Far less than 10% of the current, potentially dangerous space debris is trackable. This includes objects above 1 cm in size which have the potential to damage or even destroy functioning space craft and start a fragmentation cascade. Optical methods show a promising solution to this “blindness”.
The Institute of Technical Physics of the German Aerospace Centre (DLR) aims at combining a staring camera system with a ranging laser for more reliable orbit determination of space debris. The goal is to process the data from a passive optical staring camera in real-time so that laser ranging can be performed in the same overpass. This allows precise orbit estimation to reliably find the object again in future passes.
Passive optical systems are limited in their capabilities to detect and track unknown objects in Low Earth Orbit (LEO), especially if these are very dim. The established streaking methods that utilize long exposure times suffer from loss of signal due to the fact that as the object moves, the photons scattered on it are distributed over several dozens to hundreds of image pixels and form a streak. This approach results in a limited Signal to Noise ratio (SNR), which makes it hard to recover the signal from the image. Additionally, start and end points need to be determined to resolve direction ambiguity. The angular position is then measured using astrometric solving.
The detection and tracking of Near-Earth Asteroids (NEAs) faces the same problems. The last years have seen a rebirth of the shift-and-add algorithm labelled “synthetic tracking” in this field. In contrast to the streaking method, this approach mitigates the effect of the photon distribution over several pixels by taking many pictures with short exposure times instead, leading to the light being captured in a few to one pixel. Those images are then shifted by a certain vector and the pixel values are added. The resulting image has a signal peak when the shift vector is equal to the (reversed) apparent motion vector of the object. The exposure times used for synthetic tracking of NEAs, ranging from one to a couple of seconds, are however way too long for using the same approach in the context of LEO objects.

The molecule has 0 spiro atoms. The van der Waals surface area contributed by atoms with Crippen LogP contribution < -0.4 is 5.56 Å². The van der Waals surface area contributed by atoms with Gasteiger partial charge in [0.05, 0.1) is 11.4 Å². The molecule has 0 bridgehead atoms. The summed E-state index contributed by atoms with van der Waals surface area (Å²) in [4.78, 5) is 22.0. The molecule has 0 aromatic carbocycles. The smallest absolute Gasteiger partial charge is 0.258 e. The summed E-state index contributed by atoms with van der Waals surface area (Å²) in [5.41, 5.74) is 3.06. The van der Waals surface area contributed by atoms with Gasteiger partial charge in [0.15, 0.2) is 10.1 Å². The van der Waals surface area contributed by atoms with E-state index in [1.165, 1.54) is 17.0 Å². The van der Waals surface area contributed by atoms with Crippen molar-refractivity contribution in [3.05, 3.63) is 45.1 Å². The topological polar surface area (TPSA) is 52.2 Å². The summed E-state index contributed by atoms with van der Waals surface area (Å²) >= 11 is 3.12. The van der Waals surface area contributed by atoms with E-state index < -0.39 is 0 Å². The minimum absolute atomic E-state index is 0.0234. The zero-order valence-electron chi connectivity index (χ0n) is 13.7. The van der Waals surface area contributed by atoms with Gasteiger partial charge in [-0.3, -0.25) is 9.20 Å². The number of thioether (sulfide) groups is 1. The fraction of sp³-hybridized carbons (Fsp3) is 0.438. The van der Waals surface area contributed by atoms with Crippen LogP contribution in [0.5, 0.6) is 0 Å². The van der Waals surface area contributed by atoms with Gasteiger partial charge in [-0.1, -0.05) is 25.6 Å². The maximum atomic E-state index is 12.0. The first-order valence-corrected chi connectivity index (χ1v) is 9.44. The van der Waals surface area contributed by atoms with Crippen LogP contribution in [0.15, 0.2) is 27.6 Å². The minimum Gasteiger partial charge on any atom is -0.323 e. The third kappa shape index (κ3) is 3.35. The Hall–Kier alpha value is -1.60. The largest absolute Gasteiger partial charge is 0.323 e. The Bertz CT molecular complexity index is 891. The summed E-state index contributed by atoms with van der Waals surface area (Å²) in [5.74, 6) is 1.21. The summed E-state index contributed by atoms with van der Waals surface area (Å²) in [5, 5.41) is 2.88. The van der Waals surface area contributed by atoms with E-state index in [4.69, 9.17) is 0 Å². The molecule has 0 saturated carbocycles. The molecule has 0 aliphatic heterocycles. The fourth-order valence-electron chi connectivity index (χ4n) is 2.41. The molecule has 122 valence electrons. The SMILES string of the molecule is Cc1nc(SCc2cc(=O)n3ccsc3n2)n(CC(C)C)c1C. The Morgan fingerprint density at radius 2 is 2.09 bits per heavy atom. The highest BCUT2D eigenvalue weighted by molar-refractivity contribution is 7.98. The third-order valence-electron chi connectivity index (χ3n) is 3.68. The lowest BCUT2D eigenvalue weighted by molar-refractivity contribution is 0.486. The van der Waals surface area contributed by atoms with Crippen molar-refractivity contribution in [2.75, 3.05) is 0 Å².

This work demonstrates and evaluates the implementation of real-time synthetic tracking into a passive optical staring sensor on commercial off-the-shelf (COTS) hardware that, to the authors’ knowledge, has not yet been performed. It includes high parallelization of computation on graphics processing units (GPUs), online processing of streamed image data and data reduction. The system promises to vastly increase the number of detected and tracked LEO objects due to better SNR when compared to streaking methods, as well as higher precision in the determination of the orbit due to the subsequent laser ranging measurements and vastly reduced costs when compared to state-of-the-art methods of LEO detection and tracking such as radar telescope arrays.